Swansea City desperately needed to change the system and personnel at the break to give themselves any chance of salvaging a point from this game. In terms of key stats, in the first-half, possession was slightly in Wigan’s favour (51%). So too were shots (3-12), big chances created (0-2) and shots inside the box (3-9).
The second half saw a clear momentum switch, helped by Jefferson Montero’s direct runs down the left and a better balance across the pitch.
Swansea City dominated after the break with 73% possession, had more shots (10-4) and created more big chances (2-0). However, after creating and missing three big chances in their home defeat against Aston Villa, they missed another two big chances against Wigan and it’s an on-going issue that Graham Potter will quickly need to address.
Wigan’s high press drops back
Wigan caused problems for Swansea City in the first half as a result of their commitment to a high press. They dropped back in the second half though and invited the home side into their half of the pitch. This allowed Bersant Celina, who dropped back into a holding role following Matt Grimes’ move to left back, enough time and space on the ball in his own half to pick forward passes.
Swansea’s methods of attack
Wigan continued to pack the central areas, forcing Swansea to attack down the sides in the second phase. On the left, they were mostly hopeful and reliant on Montero’s individual ability to get to the byline and put in crosses for Oli McBurnie and substitute Wilfried Bony.
Graham Potter always wanted his side to have width to stretch the opposition’s defence. If wingers moved inside, which is often what Dan James looked to do – cutting in from the right – he wanted other players to fill that void.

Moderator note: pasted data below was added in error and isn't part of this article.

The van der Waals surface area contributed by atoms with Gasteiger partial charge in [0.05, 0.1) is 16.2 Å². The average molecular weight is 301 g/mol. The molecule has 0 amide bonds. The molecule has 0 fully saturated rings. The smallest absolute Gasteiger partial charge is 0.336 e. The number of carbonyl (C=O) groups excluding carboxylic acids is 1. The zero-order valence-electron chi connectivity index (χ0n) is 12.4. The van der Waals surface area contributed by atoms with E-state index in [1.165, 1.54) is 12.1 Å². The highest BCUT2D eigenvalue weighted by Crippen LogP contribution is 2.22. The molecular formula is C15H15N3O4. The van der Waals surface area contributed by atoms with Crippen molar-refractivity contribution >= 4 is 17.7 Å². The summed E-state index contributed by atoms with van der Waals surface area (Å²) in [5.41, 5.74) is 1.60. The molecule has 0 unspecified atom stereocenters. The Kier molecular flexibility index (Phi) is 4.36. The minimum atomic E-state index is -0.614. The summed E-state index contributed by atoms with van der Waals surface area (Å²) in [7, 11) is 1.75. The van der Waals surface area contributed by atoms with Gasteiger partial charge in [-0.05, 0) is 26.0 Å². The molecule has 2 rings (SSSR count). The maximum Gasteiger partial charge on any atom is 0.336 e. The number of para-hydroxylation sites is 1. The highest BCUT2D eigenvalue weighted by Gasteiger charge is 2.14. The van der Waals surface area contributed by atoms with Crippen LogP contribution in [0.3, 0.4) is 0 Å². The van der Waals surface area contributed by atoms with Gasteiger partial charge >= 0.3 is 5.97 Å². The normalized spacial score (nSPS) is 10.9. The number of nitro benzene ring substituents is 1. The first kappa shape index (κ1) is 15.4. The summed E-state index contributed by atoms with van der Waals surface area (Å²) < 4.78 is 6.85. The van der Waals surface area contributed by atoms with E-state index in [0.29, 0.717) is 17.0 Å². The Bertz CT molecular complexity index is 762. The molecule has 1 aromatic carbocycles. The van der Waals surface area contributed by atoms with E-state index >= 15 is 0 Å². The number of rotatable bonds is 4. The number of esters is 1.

Swansea City were also happy to go long, bypassing Wigan’s four-man midfield block with long passes as they stretched five attacking players across the pitch.
Wigan also show weakness at corners
Like Swansea City, Wigan Athletic also showed weakness at defending corners, with both of Swansea’s goals coming from set pieces. The first was an own goal as a Wigan defender looked to clear Matt Grimes’ testing in-swinger from the right. The ball ricochets off Burn’s head and into the net, giving hope to the home side on the hour mark.
For the second goal, Wigan’s man-marking system comes undone. Swansea’s captain Mike van der Hoorn loses his marker – the towering Daniel Burn – to get goal side of him before volleying the ball home from close range.
Wigan Athletic will be disappointed to lose a 2-0 lead. On the flip-side, however, they’ll be encouraged with a point having had a woeful away record. For Swansea City, they’re continuing to leak soft and easily avoidable goals which is an ongoing concern for them. Manager Graham Potter didn’t help the cause with a bold tactical plan that didn’t pay off but they’ll be happy to avoid defeat after a disastrous first-half display.